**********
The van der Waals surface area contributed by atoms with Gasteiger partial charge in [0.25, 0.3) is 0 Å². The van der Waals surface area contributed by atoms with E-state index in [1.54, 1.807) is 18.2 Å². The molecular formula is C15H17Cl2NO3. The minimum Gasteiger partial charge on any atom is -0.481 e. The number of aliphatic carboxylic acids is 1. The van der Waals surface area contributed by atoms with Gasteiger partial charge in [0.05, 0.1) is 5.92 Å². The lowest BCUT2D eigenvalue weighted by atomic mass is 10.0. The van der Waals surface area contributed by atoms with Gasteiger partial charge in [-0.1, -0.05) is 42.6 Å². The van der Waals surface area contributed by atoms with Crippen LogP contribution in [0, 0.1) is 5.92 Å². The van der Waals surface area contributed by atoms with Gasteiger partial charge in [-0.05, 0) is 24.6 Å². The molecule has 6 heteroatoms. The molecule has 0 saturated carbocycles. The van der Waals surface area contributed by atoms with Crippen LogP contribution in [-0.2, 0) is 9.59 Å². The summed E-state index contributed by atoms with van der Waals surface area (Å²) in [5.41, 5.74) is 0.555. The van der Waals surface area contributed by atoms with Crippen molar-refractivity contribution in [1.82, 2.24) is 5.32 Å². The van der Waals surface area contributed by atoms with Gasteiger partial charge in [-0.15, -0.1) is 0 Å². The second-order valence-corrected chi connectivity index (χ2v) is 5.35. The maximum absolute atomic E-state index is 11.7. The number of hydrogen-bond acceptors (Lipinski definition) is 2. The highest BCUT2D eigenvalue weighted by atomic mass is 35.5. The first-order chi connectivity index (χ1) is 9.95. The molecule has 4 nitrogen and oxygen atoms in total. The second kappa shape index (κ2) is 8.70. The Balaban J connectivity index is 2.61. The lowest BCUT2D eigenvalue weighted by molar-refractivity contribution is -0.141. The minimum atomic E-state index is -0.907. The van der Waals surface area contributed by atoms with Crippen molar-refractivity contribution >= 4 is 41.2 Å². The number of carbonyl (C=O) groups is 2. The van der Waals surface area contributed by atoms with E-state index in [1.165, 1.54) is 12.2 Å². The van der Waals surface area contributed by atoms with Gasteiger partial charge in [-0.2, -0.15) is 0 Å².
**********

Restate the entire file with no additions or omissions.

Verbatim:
The van der Waals surface area contributed by atoms with Gasteiger partial charge in [0.25, 0.3) is 0 Å². The van der Waals surface area contributed by atoms with E-state index in [1.54, 1.807) is 18.2 Å². The molecular formula is C15H17Cl2NO3. The minimum Gasteiger partial charge on any atom is -0.481 e. The number of aliphatic carboxylic acids is 1. The van der Waals surface area contributed by atoms with Gasteiger partial charge in [0.05, 0.1) is 5.92 Å². The lowest BCUT2D eigenvalue weighted by atomic mass is 10.0. The van der Waals surface area contributed by atoms with Gasteiger partial charge in [-0.1, -0.05) is 42.6 Å². The van der Waals surface area contributed by atoms with Crippen LogP contribution in [0, 0.1) is 5.92 Å². The van der Waals surface area contributed by atoms with Gasteiger partial charge in [-0.05, 0) is 24.6 Å². The molecule has 6 heteroatoms. The molecule has 0 saturated carbocycles. The van der Waals surface area contributed by atoms with Crippen LogP contribution in [-0.2, 0) is 9.59 Å². The summed E-state index contributed by atoms with van der Waals surface area (Å²) in [5.41, 5.74) is 0.555. The van der Waals surface area contributed by atoms with Crippen molar-refractivity contribution in [1.82, 2.24) is 5.32 Å². The van der Waals surface area contributed by atoms with Gasteiger partial charge in [-0.15, -0.1) is 0 Å². The second-order valence-corrected chi connectivity index (χ2v) is 5.35. The maximum absolute atomic E-state index is 11.7. The number of hydrogen-bond acceptors (Lipinski definition) is 2. The highest BCUT2D eigenvalue weighted by atomic mass is 35.5. The first-order chi connectivity index (χ1) is 9.95. The molecule has 4 nitrogen and oxygen atoms in total. The second kappa shape index (κ2) is 8.70. The Balaban J connectivity index is 2.61. The lowest BCUT2D eigenvalue weighted by molar-refractivity contribution is -0.141. The minimum atomic E-state index is -0.907. The van der Waals surface area contributed by atoms with Crippen molar-refractivity contribution >= 4 is 41.2 Å². The number of carbonyl (C=O) groups is 2. The van der Waals surface area contributed by atoms with E-state index in [1.165, 1.54) is 12.2 Å². The van der Waals surface area contributed by atoms with Gasteiger partial charge in [-0.2, -0.15) is 0 Å².